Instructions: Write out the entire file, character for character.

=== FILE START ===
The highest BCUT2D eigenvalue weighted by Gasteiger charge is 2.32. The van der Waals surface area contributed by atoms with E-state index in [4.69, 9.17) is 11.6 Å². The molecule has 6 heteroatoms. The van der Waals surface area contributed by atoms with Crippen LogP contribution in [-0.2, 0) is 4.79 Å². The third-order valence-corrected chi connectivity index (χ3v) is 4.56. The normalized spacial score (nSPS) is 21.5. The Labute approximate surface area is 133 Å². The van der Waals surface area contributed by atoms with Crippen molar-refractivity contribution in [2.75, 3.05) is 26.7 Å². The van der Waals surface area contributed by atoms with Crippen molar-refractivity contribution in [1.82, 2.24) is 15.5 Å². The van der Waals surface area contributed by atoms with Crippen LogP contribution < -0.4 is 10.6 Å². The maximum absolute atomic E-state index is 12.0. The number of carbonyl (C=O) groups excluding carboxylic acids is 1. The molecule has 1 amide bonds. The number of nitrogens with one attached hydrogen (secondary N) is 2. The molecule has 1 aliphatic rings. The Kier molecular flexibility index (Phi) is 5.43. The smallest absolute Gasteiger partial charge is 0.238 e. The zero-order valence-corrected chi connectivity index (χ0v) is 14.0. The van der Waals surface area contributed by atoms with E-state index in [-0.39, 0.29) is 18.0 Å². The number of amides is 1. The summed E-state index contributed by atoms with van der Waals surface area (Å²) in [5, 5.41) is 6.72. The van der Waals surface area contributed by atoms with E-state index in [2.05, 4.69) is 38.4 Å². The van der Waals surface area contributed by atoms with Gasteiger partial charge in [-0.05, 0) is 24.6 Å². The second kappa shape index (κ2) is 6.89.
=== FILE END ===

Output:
The highest BCUT2D eigenvalue weighted by Gasteiger charge is 2.32. The van der Waals surface area contributed by atoms with E-state index in [4.69, 9.17) is 11.6 Å². The molecule has 6 heteroatoms. The van der Waals surface area contributed by atoms with Crippen LogP contribution in [-0.2, 0) is 4.79 Å². The third-order valence-corrected chi connectivity index (χ3v) is 4.56. The normalized spacial score (nSPS) is 21.5. The Labute approximate surface area is 133 Å². The van der Waals surface area contributed by atoms with Crippen molar-refractivity contribution in [2.75, 3.05) is 26.7 Å². The van der Waals surface area contributed by atoms with Crippen molar-refractivity contribution in [1.82, 2.24) is 15.5 Å². The van der Waals surface area contributed by atoms with Crippen LogP contribution < -0.4 is 10.6 Å². The maximum absolute atomic E-state index is 12.0. The number of carbonyl (C=O) groups excluding carboxylic acids is 1. The molecule has 1 amide bonds. The number of nitrogens with one attached hydrogen (secondary N) is 2. The molecule has 1 aliphatic rings. The Kier molecular flexibility index (Phi) is 5.43. The smallest absolute Gasteiger partial charge is 0.238 e. The zero-order valence-corrected chi connectivity index (χ0v) is 14.0. The van der Waals surface area contributed by atoms with E-state index in [-0.39, 0.29) is 18.0 Å². The number of amides is 1. The summed E-state index contributed by atoms with van der Waals surface area (Å²) in [5, 5.41) is 6.72. The van der Waals surface area contributed by atoms with E-state index in [2.05, 4.69) is 38.4 Å². The van der Waals surface area contributed by atoms with Gasteiger partial charge in [-0.05, 0) is 24.6 Å². The second kappa shape index (κ2) is 6.89.